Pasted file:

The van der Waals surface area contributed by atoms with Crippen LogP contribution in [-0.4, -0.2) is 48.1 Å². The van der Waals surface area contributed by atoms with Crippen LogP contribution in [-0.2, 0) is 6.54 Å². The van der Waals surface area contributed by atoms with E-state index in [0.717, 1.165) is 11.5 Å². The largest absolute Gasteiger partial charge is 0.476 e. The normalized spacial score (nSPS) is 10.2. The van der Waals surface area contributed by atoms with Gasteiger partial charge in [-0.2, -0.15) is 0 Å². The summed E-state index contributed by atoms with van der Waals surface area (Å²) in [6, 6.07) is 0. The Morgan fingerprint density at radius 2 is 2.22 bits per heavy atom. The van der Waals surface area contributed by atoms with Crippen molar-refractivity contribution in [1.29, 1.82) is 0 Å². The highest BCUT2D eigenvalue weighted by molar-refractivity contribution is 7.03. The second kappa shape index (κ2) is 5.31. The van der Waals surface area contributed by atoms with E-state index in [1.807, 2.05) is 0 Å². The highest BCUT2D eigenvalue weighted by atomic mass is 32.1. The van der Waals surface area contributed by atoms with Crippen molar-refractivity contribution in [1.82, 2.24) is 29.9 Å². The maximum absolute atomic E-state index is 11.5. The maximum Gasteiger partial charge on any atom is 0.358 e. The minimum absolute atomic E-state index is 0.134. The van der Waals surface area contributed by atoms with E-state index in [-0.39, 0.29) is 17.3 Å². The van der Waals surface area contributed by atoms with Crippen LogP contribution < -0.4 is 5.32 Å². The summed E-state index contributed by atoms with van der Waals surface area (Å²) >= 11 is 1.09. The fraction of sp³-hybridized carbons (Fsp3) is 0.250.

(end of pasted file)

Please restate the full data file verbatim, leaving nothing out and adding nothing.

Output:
The van der Waals surface area contributed by atoms with Crippen LogP contribution in [-0.4, -0.2) is 48.1 Å². The van der Waals surface area contributed by atoms with Crippen LogP contribution in [-0.2, 0) is 6.54 Å². The van der Waals surface area contributed by atoms with E-state index in [0.717, 1.165) is 11.5 Å². The largest absolute Gasteiger partial charge is 0.476 e. The normalized spacial score (nSPS) is 10.2. The van der Waals surface area contributed by atoms with Gasteiger partial charge in [-0.2, -0.15) is 0 Å². The summed E-state index contributed by atoms with van der Waals surface area (Å²) in [6, 6.07) is 0. The Morgan fingerprint density at radius 2 is 2.22 bits per heavy atom. The van der Waals surface area contributed by atoms with Crippen molar-refractivity contribution in [1.29, 1.82) is 0 Å². The highest BCUT2D eigenvalue weighted by molar-refractivity contribution is 7.03. The second kappa shape index (κ2) is 5.31. The van der Waals surface area contributed by atoms with E-state index in [1.807, 2.05) is 0 Å². The highest BCUT2D eigenvalue weighted by atomic mass is 32.1. The van der Waals surface area contributed by atoms with Crippen molar-refractivity contribution in [1.82, 2.24) is 29.9 Å². The maximum absolute atomic E-state index is 11.5. The maximum Gasteiger partial charge on any atom is 0.358 e. The minimum absolute atomic E-state index is 0.134. The van der Waals surface area contributed by atoms with E-state index in [-0.39, 0.29) is 17.3 Å². The van der Waals surface area contributed by atoms with Crippen LogP contribution < -0.4 is 5.32 Å². The summed E-state index contributed by atoms with van der Waals surface area (Å²) >= 11 is 1.09. The fraction of sp³-hybridized carbons (Fsp3) is 0.250.